Equestrian Australia Chair Paul Cargill Addresses EA Members on Olympic Selections
As Equestrian Australia counts down the final days before the Opening Ceremony for the London Olympic Games and Paralympics, we are celebrating the fact that for only the second time we have selected full teams in each of the three Olympic disciplines.
Unfortunately, recent selection announcements have been met with disappointment by some members that have resulted in attacks against individual competitors and their families, as well as selectors.
As Chairman of Equestrian Australia, I want to let you know that the EA Board fully supports our selectors and our riders who have been chosen, as well as their families and owners who provide unconditional support on their journey.
Our selectors work over long periods of time to choose a team that they believe will help Australia achieve its best possible outcome in London. To suggest otherwise is unfounded. Each one of us is entitled to our own view on selections- but whatever our personal views on our Teams, we must put them aside and be proud of the incredible achievements of our selected riders whether they live in Australia or abroad.
With regards to Dressage selection in particular, I again absolutely refute all the groundless accusations that have recently been levelled against the Dressage selectors, team management, individual riders and their families, as well as EA’s own Board and management and when the Court of Arbitration for Sport publically releases its reasons for dismissing the appeal, we will be able to discuss the accusations further and demonstrate that they are not true. Nevertheless, here are some of the facts as they stand.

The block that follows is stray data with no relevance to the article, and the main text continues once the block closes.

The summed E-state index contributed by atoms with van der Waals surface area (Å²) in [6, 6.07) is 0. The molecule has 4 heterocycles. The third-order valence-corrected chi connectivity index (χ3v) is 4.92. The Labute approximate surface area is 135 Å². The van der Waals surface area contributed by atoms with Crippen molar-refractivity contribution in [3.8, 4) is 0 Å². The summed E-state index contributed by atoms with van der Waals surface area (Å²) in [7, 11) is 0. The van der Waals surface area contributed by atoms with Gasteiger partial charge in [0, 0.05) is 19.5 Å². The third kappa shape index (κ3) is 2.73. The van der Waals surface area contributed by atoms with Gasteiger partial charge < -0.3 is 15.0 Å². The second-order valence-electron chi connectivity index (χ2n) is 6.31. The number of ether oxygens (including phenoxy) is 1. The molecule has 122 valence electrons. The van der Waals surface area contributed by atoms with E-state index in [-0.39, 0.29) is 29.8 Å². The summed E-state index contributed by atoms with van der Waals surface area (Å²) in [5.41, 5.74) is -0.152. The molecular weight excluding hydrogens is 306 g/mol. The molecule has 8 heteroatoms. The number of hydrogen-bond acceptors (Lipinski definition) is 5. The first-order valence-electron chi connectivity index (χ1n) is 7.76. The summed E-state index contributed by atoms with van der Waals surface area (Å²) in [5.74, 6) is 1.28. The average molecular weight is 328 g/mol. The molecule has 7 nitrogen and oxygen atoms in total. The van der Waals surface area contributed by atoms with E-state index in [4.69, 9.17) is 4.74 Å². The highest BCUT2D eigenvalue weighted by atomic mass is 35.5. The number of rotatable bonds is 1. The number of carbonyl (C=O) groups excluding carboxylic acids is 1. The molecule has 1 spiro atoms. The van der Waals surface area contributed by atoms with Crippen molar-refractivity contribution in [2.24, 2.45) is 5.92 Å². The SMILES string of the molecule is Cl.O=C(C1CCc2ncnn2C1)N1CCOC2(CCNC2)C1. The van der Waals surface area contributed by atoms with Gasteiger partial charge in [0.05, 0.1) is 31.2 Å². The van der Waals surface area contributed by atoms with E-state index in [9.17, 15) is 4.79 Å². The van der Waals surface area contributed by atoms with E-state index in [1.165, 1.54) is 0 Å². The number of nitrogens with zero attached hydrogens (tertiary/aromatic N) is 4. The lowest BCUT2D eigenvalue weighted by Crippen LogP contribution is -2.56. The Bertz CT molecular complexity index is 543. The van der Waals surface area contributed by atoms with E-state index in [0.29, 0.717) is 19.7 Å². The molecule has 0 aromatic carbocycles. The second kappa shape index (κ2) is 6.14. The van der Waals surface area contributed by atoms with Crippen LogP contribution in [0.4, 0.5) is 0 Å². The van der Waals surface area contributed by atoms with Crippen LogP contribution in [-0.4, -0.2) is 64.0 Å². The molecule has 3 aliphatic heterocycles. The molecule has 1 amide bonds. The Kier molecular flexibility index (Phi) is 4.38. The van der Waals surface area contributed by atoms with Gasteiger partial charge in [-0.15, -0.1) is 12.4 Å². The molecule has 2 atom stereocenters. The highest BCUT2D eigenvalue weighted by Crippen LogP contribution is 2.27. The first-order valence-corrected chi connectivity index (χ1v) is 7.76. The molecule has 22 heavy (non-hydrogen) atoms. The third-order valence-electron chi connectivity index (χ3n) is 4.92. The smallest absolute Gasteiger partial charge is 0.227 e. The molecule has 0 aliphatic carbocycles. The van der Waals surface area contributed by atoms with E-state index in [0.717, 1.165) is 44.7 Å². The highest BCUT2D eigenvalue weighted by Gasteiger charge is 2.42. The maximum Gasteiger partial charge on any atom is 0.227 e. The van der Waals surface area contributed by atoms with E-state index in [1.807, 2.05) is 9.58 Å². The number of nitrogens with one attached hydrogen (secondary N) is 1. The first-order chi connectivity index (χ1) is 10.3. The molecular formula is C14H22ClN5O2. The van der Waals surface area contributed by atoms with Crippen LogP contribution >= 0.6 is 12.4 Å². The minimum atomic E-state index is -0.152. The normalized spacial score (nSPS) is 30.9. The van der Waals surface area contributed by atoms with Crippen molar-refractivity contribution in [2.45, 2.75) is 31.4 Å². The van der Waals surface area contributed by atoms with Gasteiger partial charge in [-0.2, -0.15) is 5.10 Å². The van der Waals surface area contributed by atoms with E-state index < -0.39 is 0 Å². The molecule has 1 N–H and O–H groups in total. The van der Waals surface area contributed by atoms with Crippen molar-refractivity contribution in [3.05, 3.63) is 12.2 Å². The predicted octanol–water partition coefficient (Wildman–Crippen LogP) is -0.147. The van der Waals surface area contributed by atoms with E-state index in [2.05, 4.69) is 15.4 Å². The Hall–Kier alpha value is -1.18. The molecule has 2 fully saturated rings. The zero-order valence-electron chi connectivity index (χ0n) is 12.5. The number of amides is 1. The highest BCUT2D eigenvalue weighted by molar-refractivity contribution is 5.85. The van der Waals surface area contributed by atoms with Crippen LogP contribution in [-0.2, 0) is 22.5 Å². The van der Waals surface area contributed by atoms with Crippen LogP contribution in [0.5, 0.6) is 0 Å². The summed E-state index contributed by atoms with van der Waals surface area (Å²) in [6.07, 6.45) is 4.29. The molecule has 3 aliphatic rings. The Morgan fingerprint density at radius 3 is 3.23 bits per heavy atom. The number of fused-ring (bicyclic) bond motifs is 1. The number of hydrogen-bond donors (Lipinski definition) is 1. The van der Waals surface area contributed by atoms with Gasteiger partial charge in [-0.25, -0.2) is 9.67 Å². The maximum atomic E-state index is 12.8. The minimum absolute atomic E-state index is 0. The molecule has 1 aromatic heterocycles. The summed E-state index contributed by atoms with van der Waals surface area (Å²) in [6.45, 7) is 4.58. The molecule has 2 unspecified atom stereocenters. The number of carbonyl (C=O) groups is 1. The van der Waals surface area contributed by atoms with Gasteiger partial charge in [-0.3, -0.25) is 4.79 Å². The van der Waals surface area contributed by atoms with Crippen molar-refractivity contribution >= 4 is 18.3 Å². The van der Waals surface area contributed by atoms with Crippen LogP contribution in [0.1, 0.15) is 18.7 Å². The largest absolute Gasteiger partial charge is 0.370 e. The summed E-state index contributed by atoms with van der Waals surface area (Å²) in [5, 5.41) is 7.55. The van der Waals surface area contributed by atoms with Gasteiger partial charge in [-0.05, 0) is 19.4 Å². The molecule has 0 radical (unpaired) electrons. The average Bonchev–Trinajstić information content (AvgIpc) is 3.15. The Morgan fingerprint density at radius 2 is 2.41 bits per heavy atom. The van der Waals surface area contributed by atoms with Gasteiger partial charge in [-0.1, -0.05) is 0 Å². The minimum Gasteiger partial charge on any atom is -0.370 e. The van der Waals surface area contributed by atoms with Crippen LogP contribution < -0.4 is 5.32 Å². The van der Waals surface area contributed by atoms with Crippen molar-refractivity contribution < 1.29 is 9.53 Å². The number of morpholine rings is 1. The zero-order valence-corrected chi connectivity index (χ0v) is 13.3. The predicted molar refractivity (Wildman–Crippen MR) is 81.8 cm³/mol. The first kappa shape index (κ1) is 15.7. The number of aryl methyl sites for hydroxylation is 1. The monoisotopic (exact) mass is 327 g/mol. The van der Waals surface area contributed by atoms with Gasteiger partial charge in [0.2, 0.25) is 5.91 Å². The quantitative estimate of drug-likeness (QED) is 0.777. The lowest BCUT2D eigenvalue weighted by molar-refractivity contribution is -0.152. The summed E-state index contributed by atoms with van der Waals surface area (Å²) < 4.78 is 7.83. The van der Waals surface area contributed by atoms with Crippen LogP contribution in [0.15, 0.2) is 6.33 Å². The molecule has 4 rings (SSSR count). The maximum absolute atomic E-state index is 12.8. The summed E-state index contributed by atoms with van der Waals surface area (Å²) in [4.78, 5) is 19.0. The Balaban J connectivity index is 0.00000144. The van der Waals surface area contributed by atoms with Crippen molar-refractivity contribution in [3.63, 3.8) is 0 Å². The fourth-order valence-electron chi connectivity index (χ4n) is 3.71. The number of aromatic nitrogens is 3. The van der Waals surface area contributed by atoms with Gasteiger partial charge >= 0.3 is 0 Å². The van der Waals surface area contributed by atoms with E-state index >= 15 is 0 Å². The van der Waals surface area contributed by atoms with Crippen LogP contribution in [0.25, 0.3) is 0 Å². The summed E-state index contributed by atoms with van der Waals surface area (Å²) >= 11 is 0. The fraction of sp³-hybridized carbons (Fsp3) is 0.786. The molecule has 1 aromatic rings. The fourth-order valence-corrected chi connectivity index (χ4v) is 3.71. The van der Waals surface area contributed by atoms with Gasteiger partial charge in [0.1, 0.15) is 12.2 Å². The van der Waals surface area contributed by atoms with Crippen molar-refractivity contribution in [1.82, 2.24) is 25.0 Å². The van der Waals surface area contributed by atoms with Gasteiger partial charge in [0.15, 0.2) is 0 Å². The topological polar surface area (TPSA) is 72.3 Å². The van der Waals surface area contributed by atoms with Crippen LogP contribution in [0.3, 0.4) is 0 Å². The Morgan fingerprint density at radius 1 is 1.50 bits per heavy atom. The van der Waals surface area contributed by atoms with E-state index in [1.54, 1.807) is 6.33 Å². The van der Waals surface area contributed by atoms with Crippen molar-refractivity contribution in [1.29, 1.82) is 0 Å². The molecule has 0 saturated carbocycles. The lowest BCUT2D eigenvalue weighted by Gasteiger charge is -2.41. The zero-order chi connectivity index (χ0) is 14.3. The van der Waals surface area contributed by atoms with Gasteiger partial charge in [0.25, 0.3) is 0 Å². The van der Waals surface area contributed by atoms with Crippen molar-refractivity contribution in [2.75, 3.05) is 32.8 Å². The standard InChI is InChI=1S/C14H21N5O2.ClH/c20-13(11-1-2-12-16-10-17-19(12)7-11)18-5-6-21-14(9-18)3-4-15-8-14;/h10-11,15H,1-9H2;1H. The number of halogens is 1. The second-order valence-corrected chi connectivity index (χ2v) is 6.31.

1. At no stage either before the independent Equestrian Australia Appeal Tribunal (Appeals Tribunal) or in the Court of Arbitration for Sport (CAS) was it suggested that the Dressage Selection Panel was biased against the appellant.
2. The Appeals Tribunal rejected the suggestion that the Dressage Selection Panel had not properly exercised its discretion in applying the Dressage Nomination Criteria. The Nomination Criteria include many different factors that the Selection Panel is to consider, and there is no requirement that their decision be based upon FEI rankings alone. In addition, the Nomination Criteria expressly provide for greater weight to be given to performances in the period from March 2012 until the date of selection, not just performance at the nomination events.
3. The Appeals Tribunal actually found that the Dressage Selection Panel had properly applied the Nomination Criteria, had properly considered all of the factors relevant to the exercise of the Selection Panel’s judgment as to who should be included in the Dressage Team, and that there was no basis for interfering in the Selection Panel’s decision. Hayley Beresford made an application to CAS to appeal the decision of the Appeals Tribunal. This application was dismissed by CAS.
4. The suggestion that one athlete was given preferential treatment over another is wrong. The Equestrian Australia Olympic Nomination Criteria clearly affords all combinations the opportunity to be excused from compliance with the requirements of competing in the Nomination Events in ‘extenuating circumstances’. Upon her horse falling ill, Kristy Oatley sought an exemption under the 'extenuating circumstances' provision from compliance with the requirement for competing in the First Nomination Event held at Mannheim. At no time did Hayley Beresford make a request under the ‘extenuating circumstances’ provisions.